Hundreds of thousands of UK nationals who retired to other European countries will continue to receive annual rises to their UK state pensions following Brexit on January 31.
The government delivered reassurance to pensioners in the week that Parliament passed the withdrawal agreement under which the UK will leave the EU at the end of the month.
Before this week, the government had warned that expat pensioners in other EU countries might lose annual increases to their state pension if the UK left the bloc without a deal.
Currently, more than 10m pensioners receive an annual increase to their state pension, whichever is the higher of 2.5 per cent, inflation or average earnings.
“These people’s fears of having their pensions frozen can now be allayed,” said Baroness Altmann, a former pensions minister.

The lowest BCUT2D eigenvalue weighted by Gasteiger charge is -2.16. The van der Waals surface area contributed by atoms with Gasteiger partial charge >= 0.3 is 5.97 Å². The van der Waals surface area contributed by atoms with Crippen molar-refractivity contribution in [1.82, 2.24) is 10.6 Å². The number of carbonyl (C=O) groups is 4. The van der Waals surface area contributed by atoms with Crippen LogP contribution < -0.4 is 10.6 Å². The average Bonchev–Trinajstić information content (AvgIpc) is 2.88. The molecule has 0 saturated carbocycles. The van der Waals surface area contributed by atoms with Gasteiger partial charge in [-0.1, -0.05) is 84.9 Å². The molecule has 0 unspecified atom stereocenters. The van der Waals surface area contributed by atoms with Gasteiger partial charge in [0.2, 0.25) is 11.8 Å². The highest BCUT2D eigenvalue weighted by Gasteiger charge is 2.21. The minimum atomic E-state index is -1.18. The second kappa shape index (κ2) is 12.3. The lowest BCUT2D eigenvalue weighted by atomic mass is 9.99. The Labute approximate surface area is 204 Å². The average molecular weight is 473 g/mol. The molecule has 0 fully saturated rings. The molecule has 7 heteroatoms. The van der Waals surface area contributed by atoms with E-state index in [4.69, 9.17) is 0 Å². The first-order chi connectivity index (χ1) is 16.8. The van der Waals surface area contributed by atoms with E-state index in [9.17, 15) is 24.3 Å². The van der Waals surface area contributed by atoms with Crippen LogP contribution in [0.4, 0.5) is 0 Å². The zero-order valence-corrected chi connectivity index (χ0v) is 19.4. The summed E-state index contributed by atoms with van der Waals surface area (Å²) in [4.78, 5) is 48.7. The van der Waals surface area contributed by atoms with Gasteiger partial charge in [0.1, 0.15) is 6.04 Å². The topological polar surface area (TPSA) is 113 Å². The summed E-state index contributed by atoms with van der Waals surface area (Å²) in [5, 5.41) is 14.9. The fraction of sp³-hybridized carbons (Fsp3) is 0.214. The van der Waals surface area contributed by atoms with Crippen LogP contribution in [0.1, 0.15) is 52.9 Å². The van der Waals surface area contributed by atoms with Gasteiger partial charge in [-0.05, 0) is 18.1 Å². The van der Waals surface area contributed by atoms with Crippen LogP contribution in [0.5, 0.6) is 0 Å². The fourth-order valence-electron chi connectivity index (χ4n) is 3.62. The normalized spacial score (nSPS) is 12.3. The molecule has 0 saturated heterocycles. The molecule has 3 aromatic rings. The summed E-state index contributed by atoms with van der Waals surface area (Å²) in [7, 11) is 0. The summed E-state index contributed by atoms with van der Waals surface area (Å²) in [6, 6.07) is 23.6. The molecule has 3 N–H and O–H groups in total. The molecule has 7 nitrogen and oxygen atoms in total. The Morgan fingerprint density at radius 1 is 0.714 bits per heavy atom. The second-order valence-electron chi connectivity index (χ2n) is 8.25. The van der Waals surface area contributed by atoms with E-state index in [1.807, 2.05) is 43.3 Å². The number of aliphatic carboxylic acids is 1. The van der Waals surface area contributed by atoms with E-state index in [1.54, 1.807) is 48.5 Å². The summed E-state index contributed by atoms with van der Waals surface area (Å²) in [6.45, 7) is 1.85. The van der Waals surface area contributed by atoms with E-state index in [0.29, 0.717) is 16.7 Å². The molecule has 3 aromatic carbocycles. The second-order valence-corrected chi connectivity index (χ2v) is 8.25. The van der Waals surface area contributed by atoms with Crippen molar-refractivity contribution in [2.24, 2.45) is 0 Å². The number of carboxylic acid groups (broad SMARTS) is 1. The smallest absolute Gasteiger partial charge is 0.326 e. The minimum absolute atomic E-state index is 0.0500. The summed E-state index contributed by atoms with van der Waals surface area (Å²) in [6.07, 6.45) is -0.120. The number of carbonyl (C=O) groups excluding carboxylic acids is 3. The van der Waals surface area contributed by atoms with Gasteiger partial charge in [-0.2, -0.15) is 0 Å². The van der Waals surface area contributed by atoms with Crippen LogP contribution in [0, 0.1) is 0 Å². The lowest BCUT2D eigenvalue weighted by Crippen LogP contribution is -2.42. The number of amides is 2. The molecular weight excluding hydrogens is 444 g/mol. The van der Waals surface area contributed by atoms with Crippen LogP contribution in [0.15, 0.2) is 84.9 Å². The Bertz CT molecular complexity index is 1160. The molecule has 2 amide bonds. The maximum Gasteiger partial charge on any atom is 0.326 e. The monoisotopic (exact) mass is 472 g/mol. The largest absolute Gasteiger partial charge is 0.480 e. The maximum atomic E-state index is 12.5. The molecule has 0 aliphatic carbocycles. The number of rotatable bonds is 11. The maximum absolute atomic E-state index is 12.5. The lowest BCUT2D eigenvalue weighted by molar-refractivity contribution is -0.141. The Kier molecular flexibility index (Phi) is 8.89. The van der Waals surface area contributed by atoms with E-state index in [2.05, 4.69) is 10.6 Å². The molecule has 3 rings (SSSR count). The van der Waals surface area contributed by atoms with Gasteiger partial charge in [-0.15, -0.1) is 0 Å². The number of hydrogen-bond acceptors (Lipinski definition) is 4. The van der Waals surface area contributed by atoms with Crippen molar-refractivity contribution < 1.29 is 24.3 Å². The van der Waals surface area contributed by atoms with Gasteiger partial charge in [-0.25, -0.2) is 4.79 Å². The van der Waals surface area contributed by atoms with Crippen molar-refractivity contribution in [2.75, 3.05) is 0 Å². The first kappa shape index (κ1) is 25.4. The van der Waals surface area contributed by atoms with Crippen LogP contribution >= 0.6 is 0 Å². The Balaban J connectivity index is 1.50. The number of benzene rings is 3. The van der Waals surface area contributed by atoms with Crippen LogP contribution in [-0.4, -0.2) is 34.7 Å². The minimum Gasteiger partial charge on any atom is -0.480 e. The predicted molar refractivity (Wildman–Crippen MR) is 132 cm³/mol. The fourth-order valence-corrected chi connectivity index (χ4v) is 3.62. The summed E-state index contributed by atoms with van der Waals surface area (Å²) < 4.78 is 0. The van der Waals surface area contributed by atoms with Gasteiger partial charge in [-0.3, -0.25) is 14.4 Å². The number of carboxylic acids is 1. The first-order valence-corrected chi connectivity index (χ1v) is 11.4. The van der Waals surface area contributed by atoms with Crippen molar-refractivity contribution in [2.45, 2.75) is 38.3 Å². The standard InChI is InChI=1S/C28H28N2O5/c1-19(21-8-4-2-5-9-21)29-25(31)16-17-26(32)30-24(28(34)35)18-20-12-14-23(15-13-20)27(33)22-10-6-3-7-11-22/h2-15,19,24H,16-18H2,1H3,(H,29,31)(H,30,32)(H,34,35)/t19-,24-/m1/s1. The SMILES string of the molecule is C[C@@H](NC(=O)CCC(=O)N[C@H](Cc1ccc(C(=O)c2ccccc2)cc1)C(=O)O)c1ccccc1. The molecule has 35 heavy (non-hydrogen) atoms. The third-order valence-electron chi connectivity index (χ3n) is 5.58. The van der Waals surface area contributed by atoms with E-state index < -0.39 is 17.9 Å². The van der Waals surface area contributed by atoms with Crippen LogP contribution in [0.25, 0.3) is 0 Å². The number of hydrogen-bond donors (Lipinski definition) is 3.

The government’s withdrawal agreement has negotiated reciprocal rights for state pensions to increase in line with those paid in the UK, she said.
“This protection of state pension uprating will also apply during the transition period too. So anyone who moves to Spain, France or another European country before the end of 2020 will also be covered by the same guarantee.”
In advice issued on Friday, the government entitlement to benefits for those retiring after 2020 were not guaranteed, including uprating on the UK state pension.
“If you are not covered by the withdrawal agreement and you move to live in an EEA (European Economic Area) state or Switzerland from January 1 2021, the rules on entitlement to UK benefits in these countries will depend on the outcome of negotiations with the EU and may change,” said the Department for Work and Pensions.
However, UK or Irish nationals moving to Ireland from January 1 2021 will continue to have their UK state pension uprated, said the DWP.